The recommended daily allowance (RDA) for vitamin E for anyone over the age of 14 is 15 milligrams (mg). While overdosing on vitamin E just with food alone is rare, high doses of vitamin E supplements can cause severe side effects such as an increased risk of hemorrhagic stroke.
Ways to get your Vitamin E
The following foods are good sources of vitamin E: peanuts, almonds, hazelnuts, sunflower seeds, kale, spinach, broccoli, kiwifruit, mango, and tomatoes. An easy way to get more vitamin E in your diet is to add a tablespoon of wheat germ oil to any recipe. When making kale or spinach salad, toss in some hazelnuts or sunflower nuts to get a crunchy boost of vitamin E in a more creative way.
Risks and Complications
As mentioned earlier, vitamin E may trigger an allergic reaction for some people, causing irritation in the skin and make skin problems worse. Those prone to allergy or have a history of allergic reactions should avoid vitamin E altogether, or should at least test it on a small area of skin first.
Since vitamin E oil is most commonly used as a supplement and a beauty product, the Food and Drug Administration (FDA) does not regulate it and there might be other factors that lead to two vitamin E oils with very different concentrations and effects in the same person. With the number of ingredients added to many vitamin E products, it is thus important to read the label carefully and consult a doctor when unsure about the safety or suitability of a product for yourself.
Vitamin E Supplements
Although it comes in various forms, Vitamin E supplements are not for everyone, and some may experience strong side effects upon consumption, such as diarrhea, nausea, stomach cramps, weakness, tiredness, headaches, rashes, etc.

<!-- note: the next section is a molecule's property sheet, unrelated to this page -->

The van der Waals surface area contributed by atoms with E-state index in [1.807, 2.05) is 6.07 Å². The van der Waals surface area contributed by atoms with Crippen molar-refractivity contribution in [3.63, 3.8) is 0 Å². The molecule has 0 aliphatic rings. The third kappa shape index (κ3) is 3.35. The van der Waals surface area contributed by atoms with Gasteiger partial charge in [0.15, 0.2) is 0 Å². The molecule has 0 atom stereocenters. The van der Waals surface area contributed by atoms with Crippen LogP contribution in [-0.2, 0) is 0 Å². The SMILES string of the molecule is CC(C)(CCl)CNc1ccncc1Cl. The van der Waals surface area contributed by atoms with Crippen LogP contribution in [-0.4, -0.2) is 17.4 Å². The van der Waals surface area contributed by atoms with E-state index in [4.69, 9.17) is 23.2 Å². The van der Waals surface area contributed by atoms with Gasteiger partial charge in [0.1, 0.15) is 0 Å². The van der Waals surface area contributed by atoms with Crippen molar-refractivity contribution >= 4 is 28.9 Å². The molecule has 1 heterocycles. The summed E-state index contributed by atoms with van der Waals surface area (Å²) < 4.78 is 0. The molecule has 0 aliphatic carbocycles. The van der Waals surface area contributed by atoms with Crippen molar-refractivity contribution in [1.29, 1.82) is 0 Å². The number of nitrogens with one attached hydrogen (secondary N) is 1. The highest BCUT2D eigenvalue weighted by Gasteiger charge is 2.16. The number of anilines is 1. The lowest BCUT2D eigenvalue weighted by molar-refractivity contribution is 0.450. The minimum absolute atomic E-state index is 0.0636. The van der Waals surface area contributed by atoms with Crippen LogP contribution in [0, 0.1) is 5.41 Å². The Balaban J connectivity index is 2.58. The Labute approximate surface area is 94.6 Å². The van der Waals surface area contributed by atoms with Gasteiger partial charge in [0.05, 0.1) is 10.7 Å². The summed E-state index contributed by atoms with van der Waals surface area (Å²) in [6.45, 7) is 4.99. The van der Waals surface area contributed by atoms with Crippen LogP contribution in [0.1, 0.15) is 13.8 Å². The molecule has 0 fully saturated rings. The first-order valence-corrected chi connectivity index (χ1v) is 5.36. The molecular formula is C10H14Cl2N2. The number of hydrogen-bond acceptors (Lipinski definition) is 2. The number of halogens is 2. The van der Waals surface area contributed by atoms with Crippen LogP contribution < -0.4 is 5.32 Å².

Even for those who don’t experience side effects, too much vitamin E supplements can also cause problems such as mild blood thinning, excessive bleeding, weakness, nausea, blurred vision, and gonadal dysfunction; high doses are discouraged and you should be mindful if you’re taking other supplements that might have a similar effect, for instance, fish oil, omega-3 fatty acids, ginseng or garlic.
For those with Crohn’s disease, cystic fibrosis or an inability to secrete bile from the liver into the digestive tract, taking the water-soluble, supplemental forms of vitamin E might be the only way to avoid digestive problems.
Should you decide to start taking supplements, remember to do your research on how much vitamin E to take for your age, gender, and condition. You can buy vitamin E capsules over-the-counter in doses of 100 international units (IU), 200 IU, 400 IU, 600 IU, or 1000 IU. If you miss a dosage, skip it and take your next dosage as soon as you can instead of doubling your dosage.
Vitamin E Deficiency
Although it is rare for people to suffer from vitamin E deficiency, there are still some risk groups that are likely to have it. This includes infants and people with fat malabsorption and abetalipoproteinemia that prevents the body from absorbing certain dietary fats.
Symptoms of the deficiency to look out for include anemia, skeletal myopathy, peripheral neuropathy, retinopathy, impairment of the immune response and nerve damage.
Green TONIK and Vitamin E
Our green powder supplement SuperGreen TONIK includes 72% of the recommended daily intake of Vitamin E in every serving.
Taking your daily green tonik ensures you get your daily vitamin and mineral intake in a simple and no fuss way.
Just mix one scoop into cold water (or your favourite smoothie) and your set for the day!